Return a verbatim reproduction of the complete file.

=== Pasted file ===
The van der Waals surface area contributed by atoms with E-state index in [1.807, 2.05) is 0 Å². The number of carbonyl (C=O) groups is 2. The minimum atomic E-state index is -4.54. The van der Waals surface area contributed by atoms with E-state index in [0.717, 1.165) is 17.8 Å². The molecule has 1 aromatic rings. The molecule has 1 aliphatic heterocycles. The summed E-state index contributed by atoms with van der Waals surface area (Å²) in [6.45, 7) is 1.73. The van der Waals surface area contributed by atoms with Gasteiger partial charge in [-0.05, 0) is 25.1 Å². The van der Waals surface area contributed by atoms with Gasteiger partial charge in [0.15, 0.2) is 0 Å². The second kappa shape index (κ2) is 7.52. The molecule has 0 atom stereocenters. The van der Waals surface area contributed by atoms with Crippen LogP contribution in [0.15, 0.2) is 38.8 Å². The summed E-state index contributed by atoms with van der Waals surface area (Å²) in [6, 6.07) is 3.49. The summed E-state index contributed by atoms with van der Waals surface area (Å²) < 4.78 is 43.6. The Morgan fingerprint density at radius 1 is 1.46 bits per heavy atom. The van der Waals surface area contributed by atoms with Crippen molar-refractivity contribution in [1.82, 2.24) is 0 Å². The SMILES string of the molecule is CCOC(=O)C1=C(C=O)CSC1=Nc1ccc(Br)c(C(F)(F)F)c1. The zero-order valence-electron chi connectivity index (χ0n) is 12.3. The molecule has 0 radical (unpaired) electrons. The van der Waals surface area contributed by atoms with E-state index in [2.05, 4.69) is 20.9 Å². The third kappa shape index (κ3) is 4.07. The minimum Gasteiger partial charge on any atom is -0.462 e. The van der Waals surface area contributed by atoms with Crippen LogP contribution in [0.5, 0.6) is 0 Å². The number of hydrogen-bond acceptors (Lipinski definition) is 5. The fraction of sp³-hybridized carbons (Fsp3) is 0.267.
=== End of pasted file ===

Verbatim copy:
The van der Waals surface area contributed by atoms with E-state index in [1.807, 2.05) is 0 Å². The number of carbonyl (C=O) groups is 2. The minimum atomic E-state index is -4.54. The van der Waals surface area contributed by atoms with E-state index in [0.717, 1.165) is 17.8 Å². The molecule has 1 aromatic rings. The molecule has 1 aliphatic heterocycles. The summed E-state index contributed by atoms with van der Waals surface area (Å²) in [6.45, 7) is 1.73. The van der Waals surface area contributed by atoms with Gasteiger partial charge in [-0.05, 0) is 25.1 Å². The van der Waals surface area contributed by atoms with Gasteiger partial charge in [0.15, 0.2) is 0 Å². The second kappa shape index (κ2) is 7.52. The molecule has 0 atom stereocenters. The van der Waals surface area contributed by atoms with Crippen LogP contribution in [0.15, 0.2) is 38.8 Å². The summed E-state index contributed by atoms with van der Waals surface area (Å²) in [6, 6.07) is 3.49. The summed E-state index contributed by atoms with van der Waals surface area (Å²) < 4.78 is 43.6. The Morgan fingerprint density at radius 1 is 1.46 bits per heavy atom. The van der Waals surface area contributed by atoms with Crippen molar-refractivity contribution in [1.82, 2.24) is 0 Å². The SMILES string of the molecule is CCOC(=O)C1=C(C=O)CSC1=Nc1ccc(Br)c(C(F)(F)F)c1. The zero-order valence-electron chi connectivity index (χ0n) is 12.3. The molecule has 0 radical (unpaired) electrons. The van der Waals surface area contributed by atoms with E-state index in [2.05, 4.69) is 20.9 Å². The third kappa shape index (κ3) is 4.07. The minimum Gasteiger partial charge on any atom is -0.462 e. The van der Waals surface area contributed by atoms with Crippen LogP contribution in [0.5, 0.6) is 0 Å². The number of hydrogen-bond acceptors (Lipinski definition) is 5. The fraction of sp³-hybridized carbons (Fsp3) is 0.267.